Guillermo Lorenzo

University of Pavia, Italy
"Personalized MRI-informed predictions of prostate cancer growth during active surveillance"
Active surveillance (AS) an established clinical management option for low to intermediate-risk prostate cancer (PCa), which represents almost 70% of newly-diagnosed cases. During AS, patients have their tumor monitored via multiparametric magnetic resonance imaging (mpMRI), serum prostate-specific antigen (PSA), and biopsies. If any of these data reveal tumor progression towards an increased clinical risk, the patient is prescribed a curative treatment. However, clinical decision-making in AS is usually guided by observational and population-based protocols that do not account for the unique, heterogenous nature of each patient’s tumor. This limitation complicates the personalization of monitoring plans and the early detection of tumor progression, which constitute two critical, unresolved problems in AS. To address these issues, we propose to forecast PCa growth using personalized simulations of an mpMRI-informed mechanistic model solved over the 3D anatomy of the patient's prostate. We describe PCa growth via the dynamics of tumor cell density with a diffusion operator, representing tumor cell mobility, and a logistic reaction term, which accounts for tumor cell net proliferation. Model calibration and validation rely on assessing the mismatch between model predictions of the tumor cell density map with respect to corresponding mpMRI-based estimates. Here, we present a preliminary study of our predictive technology in a small cohort of newly-diagnosed PCa patients (n=11) who enrolled in AS and had three mpMRI scans over a period of 2.6 to 5.6 years. Our results show a median concordance correlation coefficient (CCC) and Dice score (DSC) of 0.59 and 0.79, respectively, for the spatial fit of tumor cell density during model calibration using two mpMRI datasets. Then, model validation at the date of a third mpMRI scan resulted in median CCC and DSC of 0.58 and 0.76, respectively. Additionally, the global CCCs for tumor volume and total tumor cell count were 0.87 and 0.95 during model calibration and of 0.95 and 0.88 at forecasting horizon, respectively. Thus, while further improvement and testing in larger cohorts are required, we believe that our results are promising for the potential use of our methods to personalize AS protocols for PCa and predict tumor progression.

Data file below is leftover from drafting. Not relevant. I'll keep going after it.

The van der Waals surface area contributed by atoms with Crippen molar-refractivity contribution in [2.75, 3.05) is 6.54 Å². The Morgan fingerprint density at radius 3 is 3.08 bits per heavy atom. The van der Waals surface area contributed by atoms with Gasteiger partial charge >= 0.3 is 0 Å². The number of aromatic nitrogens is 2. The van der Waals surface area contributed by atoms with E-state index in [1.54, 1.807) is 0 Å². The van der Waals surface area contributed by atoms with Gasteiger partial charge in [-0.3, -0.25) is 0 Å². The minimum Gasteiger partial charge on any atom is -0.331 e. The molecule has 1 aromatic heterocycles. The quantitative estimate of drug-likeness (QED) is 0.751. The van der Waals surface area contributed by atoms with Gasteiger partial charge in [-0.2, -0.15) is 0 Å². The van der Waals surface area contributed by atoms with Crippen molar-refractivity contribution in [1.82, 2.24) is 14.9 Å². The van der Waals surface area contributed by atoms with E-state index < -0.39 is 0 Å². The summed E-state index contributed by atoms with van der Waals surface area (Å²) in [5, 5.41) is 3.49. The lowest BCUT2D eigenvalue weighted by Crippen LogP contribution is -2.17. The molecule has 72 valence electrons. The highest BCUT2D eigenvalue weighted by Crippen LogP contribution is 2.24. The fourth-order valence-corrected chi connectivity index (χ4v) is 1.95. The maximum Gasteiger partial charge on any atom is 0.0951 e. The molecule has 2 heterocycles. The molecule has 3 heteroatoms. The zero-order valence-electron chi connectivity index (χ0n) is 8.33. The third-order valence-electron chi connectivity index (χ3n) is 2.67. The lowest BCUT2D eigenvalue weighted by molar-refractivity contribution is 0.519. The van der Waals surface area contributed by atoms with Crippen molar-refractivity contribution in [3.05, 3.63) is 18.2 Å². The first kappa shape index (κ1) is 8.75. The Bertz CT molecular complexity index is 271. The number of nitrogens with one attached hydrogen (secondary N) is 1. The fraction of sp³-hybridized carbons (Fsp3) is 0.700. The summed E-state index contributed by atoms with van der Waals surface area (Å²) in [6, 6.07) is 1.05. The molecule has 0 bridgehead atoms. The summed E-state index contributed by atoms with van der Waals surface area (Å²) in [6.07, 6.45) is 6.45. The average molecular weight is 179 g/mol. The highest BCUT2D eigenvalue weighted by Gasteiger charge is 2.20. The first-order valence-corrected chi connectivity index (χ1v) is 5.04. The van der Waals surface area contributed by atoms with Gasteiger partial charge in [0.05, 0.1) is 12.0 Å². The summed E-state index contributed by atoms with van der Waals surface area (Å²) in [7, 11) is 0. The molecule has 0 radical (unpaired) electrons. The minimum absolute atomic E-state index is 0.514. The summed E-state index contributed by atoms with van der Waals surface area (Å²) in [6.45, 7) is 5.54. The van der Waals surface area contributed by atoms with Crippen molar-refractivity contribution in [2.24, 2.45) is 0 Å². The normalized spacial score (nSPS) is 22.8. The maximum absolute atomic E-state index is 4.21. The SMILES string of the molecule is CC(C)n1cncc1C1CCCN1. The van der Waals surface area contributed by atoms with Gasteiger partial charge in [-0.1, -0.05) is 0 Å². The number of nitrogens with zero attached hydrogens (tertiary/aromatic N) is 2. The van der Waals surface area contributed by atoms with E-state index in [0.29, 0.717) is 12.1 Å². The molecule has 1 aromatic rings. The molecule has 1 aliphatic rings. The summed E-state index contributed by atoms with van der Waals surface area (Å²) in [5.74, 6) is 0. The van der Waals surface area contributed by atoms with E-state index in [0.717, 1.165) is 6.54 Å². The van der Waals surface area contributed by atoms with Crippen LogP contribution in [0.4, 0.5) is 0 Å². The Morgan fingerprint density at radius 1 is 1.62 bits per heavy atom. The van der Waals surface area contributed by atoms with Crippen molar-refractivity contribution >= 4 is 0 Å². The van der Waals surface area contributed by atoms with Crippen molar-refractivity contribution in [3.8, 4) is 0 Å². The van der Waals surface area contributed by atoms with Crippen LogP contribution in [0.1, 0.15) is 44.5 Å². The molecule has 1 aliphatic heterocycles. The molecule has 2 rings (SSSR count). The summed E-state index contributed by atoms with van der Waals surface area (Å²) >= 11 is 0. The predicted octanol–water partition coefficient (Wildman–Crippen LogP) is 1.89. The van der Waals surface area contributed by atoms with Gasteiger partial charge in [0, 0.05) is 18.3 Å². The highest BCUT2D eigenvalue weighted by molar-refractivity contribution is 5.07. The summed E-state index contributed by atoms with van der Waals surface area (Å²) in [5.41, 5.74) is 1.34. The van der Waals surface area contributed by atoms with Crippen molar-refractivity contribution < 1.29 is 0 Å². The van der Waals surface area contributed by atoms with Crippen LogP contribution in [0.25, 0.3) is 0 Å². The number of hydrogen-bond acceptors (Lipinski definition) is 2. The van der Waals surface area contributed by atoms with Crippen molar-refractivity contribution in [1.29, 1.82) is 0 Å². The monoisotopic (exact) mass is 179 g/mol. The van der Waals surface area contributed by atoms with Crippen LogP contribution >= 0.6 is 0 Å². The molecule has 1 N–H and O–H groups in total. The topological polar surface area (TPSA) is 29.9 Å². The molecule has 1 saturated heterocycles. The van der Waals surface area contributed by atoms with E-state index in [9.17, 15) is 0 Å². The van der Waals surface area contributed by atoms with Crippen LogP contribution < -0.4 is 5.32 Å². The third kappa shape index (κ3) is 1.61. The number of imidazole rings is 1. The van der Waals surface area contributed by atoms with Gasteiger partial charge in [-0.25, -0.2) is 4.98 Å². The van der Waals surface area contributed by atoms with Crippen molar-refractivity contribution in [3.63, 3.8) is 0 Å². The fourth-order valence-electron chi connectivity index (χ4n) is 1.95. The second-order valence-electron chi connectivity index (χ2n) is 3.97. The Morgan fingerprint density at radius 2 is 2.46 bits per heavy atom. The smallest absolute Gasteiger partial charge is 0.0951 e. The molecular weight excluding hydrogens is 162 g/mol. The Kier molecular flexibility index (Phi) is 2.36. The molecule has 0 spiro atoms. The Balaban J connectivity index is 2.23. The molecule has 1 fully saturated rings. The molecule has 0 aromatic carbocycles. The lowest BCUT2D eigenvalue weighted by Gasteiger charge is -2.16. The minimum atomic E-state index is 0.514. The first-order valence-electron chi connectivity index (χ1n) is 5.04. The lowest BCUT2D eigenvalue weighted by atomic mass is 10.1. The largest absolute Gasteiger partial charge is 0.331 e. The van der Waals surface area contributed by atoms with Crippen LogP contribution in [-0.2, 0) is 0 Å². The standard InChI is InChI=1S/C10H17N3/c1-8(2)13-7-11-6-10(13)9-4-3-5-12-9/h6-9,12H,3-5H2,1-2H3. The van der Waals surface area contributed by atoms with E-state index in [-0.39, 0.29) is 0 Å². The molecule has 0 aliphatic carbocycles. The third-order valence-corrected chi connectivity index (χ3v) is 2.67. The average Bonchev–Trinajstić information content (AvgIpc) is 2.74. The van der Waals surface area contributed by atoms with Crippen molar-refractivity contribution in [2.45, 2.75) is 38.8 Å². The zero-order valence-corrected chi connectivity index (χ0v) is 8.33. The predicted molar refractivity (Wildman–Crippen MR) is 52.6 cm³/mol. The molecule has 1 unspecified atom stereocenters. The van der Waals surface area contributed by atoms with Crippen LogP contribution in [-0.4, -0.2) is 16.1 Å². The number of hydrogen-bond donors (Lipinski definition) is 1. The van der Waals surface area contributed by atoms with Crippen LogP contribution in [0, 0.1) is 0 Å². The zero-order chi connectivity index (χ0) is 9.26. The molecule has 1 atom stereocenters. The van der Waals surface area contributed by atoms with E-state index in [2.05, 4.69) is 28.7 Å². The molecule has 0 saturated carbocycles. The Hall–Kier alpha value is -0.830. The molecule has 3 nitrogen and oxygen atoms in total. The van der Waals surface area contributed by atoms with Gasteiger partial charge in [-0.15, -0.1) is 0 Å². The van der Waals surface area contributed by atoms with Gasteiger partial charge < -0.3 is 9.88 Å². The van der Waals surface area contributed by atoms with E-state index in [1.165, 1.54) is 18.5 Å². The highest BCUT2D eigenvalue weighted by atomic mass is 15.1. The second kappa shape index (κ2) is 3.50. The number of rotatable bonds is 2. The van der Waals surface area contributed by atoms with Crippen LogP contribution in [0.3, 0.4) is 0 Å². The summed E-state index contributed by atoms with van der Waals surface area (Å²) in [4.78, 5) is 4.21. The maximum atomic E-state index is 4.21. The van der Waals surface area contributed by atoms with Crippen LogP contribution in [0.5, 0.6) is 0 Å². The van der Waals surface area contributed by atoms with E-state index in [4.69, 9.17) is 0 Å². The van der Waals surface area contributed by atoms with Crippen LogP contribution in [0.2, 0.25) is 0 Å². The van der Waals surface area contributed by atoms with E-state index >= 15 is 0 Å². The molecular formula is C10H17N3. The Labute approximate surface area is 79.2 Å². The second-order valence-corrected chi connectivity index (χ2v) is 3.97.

Additional authors: Chengyue Wu, Oden Institute for Computational Engineering and Sciences, The University of Texas at Austin, USA; Joshua P. Yung, Department of Imaging Physics, MD Anderson Cancer Center, USA; John F. Ward, Department of Urology, MD Anderson Cancer Center, USA; Hector Gomez, School of Mechanical Engineering, Purdue University, USA; Alessandro Reali, Department of Civil Engineering and Architecture, University of Pavia, Italy; Thomas E. Yankeelov, Oden Institute for Computational Engineering and Sciences, The University of Texas at Austin, USA; Aradhana M. Venkatesan, Department of Abdominal Imaging, MD Anderson Cancer Center, USA; Thomas J. R. Hughes, Oden Institute for Computational Engineering and Sciences, The University of Texas at Austin, USA